Ashton-under-Lyne munitions explosion

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The Ashton-under-Lyne munitions explosion occurred on 13 June 1917 when the Hooley Hill Rubber and Chemical Works caught fire and exploded. The factory was engaged in the production of TNT for the war effort and was completely destroyed. Forty-three people were killed and most of the surrounding area was left devastated.[1]


The Hooley Hill Rubber and Chemical Company was founded in 1914 by Sylvain Dreyfus and Lucien Gaisman. Dreyfus, a nephew of Charles Dreyfus, founder of the Clayton Aniline Company, was born in 1866 in Alsace in France. Gaisman was a Swiss national from Basel. The company established a factory in Stamford Road, Audenshaw and another in Chatham Street, Edgeley, Stockport.[1]

When war was declared against Germany on 4 August 1914, the company approached the War Office to offer its services. At first they were rebuffed, but they were subsequently involved in the production of TNT of which there was a chronic shortage. The total British output of TNT before the First World War was around 20 tons per year. A sustained artillery barrage could easily expend many times that amount in a day.

On 28 October 1914 the company was asked to build a plant capable of producing around five tons of TNT per week and after further negotiations a contract was signed on 26 November 1914.[1] The government awarded a grant of £10,000 towards the cost of erecting the plant. A former cotton mill next to the canal in William Street, Ashton-under-Lyne was acquired. Its substantial brick walls and heavy concrete floors were deemed suitable to be adapted as a chemical plant but its location in the middle of a built up area with housing, schools, textile mills and two gasometers was far from ideal. The first deliveries of raw TNT were scheduled to begin in March 1915. Raw TNT was sent to other government-run factories to be refined and crystallised. Production at the site increased to around ten tons per week. By 1917, the capacity of the plant was around 25 tons per week.[1]


On Wednesday 13 June 1917, it was business as usual at the works in Ashton-under-Lyne. Lucien Gaisman was on his way back from a meeting in London to discuss the future of the company as an explosives manufacturer. A government report had recommended dispensing with smaller, less economic producers of explosives such as the Hooley Hill Rubber and Chemical Company.[1]

Later that afternoon, Sylvain Dreyfus and a chemist, Nathan Daniels, were in the nitrating section of the works when the contents of number nine nitrator became unstable. Despite a frantic effort led by Dreyfus to bring the reaction under control, the contents of the vessel boiled over and set fire to the wooden staging around it. The fire quickly took hold, spreading to the roof. Workers fought to bring the blaze under control to no avail. The flames spread to an area where five tons of TNT packed into kegs was stored. A call was made to the local police station for assistance at around 4.20pm. A few minutes later the works was torn apart by an explosion.[1] It destroyed the factory and threw heavy objects long distances. Most of the workers were killed instantly, including Dreyfus, whose dismembered body was found in the factory yard. The factory was obliterated and two large craters scarred the site. A large crater, where the kegs of TNT had been stored, was about 90 ft by 36 ft across and 5 ft deep. A smaller, shallow crater was just below where the dryer and setting trays used for the final preparation of the TNT had been. Two gasometers in a nearby street were ripped open by the blast, sending a massive fireball hundreds of feet into the air. Hundreds of buildings in the surrounding area were damaged, leaving many of the nearby houses uninhabitable.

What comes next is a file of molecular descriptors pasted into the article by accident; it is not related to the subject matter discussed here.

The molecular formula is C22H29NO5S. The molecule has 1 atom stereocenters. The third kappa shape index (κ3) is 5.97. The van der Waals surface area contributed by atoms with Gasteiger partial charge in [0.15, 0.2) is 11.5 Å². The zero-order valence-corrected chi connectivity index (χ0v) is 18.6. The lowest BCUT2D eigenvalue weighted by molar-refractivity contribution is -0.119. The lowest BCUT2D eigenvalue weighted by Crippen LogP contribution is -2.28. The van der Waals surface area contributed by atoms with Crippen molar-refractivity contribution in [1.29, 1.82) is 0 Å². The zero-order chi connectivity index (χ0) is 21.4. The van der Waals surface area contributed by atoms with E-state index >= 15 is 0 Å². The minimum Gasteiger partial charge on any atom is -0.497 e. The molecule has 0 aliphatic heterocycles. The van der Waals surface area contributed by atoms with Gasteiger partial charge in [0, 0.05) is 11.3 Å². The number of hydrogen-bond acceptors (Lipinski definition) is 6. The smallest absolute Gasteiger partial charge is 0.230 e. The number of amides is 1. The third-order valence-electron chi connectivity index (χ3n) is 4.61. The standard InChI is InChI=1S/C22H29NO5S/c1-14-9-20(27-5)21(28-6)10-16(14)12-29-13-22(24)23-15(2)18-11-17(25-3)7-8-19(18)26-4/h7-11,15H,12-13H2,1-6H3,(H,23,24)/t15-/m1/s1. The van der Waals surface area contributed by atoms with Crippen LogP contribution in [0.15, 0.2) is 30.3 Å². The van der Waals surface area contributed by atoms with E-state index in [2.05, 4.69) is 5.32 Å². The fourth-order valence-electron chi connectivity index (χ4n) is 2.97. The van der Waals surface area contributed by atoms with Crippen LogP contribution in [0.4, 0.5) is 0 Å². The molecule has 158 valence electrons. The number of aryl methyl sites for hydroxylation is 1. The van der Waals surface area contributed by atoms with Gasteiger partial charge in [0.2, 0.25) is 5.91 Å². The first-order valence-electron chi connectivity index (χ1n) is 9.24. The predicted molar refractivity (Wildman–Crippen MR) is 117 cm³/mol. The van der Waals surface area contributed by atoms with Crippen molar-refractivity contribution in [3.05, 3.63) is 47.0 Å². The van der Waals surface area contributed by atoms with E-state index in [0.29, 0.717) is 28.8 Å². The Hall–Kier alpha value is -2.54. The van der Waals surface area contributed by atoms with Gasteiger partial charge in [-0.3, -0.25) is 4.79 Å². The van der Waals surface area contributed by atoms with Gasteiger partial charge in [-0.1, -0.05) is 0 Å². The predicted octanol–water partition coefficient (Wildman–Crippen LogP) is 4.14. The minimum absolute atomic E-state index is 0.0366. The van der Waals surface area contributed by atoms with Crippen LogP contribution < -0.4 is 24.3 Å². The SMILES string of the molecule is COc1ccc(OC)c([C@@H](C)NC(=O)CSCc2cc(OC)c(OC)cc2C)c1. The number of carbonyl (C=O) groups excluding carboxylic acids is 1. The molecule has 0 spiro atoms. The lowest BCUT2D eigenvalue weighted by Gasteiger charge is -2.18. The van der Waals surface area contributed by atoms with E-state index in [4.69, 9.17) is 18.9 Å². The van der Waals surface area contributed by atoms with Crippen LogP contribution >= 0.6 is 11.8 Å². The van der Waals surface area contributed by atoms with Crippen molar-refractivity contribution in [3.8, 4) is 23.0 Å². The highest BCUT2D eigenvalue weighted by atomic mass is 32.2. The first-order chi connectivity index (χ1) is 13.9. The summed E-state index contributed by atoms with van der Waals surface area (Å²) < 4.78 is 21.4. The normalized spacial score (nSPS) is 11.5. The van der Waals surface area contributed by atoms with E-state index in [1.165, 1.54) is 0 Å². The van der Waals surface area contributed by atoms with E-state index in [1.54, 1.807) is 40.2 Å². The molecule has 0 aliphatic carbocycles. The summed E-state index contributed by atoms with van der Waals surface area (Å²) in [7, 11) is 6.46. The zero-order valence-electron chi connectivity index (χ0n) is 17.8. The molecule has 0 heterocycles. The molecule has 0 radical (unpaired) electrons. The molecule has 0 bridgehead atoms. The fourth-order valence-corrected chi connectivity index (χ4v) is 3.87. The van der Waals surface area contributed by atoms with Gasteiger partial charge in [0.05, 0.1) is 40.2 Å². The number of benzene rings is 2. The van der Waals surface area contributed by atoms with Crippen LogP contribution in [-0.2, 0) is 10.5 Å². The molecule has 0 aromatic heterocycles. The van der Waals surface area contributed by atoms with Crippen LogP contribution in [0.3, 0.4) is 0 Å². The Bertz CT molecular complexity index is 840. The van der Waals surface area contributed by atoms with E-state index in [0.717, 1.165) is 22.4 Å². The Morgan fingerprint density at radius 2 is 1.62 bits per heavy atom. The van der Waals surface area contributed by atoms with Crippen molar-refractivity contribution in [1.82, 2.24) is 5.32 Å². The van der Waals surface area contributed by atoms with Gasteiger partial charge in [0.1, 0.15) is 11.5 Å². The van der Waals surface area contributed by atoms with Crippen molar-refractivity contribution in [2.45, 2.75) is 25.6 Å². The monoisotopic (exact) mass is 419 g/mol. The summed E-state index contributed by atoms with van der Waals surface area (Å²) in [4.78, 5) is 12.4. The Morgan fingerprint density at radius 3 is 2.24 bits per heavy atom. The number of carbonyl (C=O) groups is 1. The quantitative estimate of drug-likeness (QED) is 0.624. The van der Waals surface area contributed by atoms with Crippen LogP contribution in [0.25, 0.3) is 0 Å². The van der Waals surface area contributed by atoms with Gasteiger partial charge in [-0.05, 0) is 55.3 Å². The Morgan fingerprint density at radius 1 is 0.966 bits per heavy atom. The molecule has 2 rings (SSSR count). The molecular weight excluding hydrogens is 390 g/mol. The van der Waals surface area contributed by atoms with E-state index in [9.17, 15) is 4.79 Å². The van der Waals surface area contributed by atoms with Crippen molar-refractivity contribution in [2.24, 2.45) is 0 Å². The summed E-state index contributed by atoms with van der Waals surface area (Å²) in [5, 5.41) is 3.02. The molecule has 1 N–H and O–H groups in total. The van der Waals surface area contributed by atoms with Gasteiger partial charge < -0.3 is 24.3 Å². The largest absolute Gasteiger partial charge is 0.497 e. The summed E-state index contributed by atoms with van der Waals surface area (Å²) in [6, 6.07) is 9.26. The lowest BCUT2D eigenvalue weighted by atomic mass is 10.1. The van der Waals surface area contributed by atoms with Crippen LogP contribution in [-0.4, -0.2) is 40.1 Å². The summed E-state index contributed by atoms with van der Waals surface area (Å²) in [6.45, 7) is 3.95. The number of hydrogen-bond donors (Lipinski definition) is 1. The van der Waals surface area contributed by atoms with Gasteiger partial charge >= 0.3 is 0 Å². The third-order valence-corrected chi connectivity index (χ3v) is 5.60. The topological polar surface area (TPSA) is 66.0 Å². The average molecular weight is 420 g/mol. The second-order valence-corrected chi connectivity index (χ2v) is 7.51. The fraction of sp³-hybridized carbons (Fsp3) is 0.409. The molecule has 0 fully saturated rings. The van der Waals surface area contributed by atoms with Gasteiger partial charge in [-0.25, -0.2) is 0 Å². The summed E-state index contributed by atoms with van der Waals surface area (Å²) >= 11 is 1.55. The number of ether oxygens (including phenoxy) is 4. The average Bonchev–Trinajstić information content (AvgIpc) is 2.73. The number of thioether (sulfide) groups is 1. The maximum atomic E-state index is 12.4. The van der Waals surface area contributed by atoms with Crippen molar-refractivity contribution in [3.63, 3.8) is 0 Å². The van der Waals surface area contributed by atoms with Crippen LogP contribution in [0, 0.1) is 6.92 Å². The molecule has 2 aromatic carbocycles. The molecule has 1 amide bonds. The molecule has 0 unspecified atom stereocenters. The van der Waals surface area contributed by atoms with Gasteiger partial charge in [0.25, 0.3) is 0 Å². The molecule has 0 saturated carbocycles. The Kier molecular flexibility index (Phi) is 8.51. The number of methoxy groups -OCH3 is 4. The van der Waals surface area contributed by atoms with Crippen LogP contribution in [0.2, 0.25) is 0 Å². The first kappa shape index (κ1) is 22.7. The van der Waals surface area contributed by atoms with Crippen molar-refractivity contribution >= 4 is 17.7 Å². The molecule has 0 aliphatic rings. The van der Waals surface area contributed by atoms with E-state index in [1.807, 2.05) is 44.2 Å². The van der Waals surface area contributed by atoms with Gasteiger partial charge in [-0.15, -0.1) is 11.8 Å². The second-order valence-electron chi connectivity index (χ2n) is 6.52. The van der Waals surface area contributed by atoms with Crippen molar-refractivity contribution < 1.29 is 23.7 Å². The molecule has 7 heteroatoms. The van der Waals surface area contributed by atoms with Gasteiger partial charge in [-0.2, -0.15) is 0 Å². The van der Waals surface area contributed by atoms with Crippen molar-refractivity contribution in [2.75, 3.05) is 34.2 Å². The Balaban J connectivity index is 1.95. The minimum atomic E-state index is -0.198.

The casualties included 43 people dead, more than 120 hospitalised and several hundred with minor injuries. Amongst the dead were 23 employees of the Hooley Hill Rubber and Chemical Works, and eleven adults and nine children from the surrounding area.[1][2]


  1. ^ a b c d e f g Ashton Munitions Explosion by John Billings and David Copland. ISBN 0-904506-17-7
  2. ^ The Daily Telegraph Friday 15 June 1917, reprinted in The Daily Telegraph Thursday 15 June 2017 page 28

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Coordinates: 53°28′48″N 2°06′11″W / 53.4800°N 2.1030°W / 53.4800; -2.1030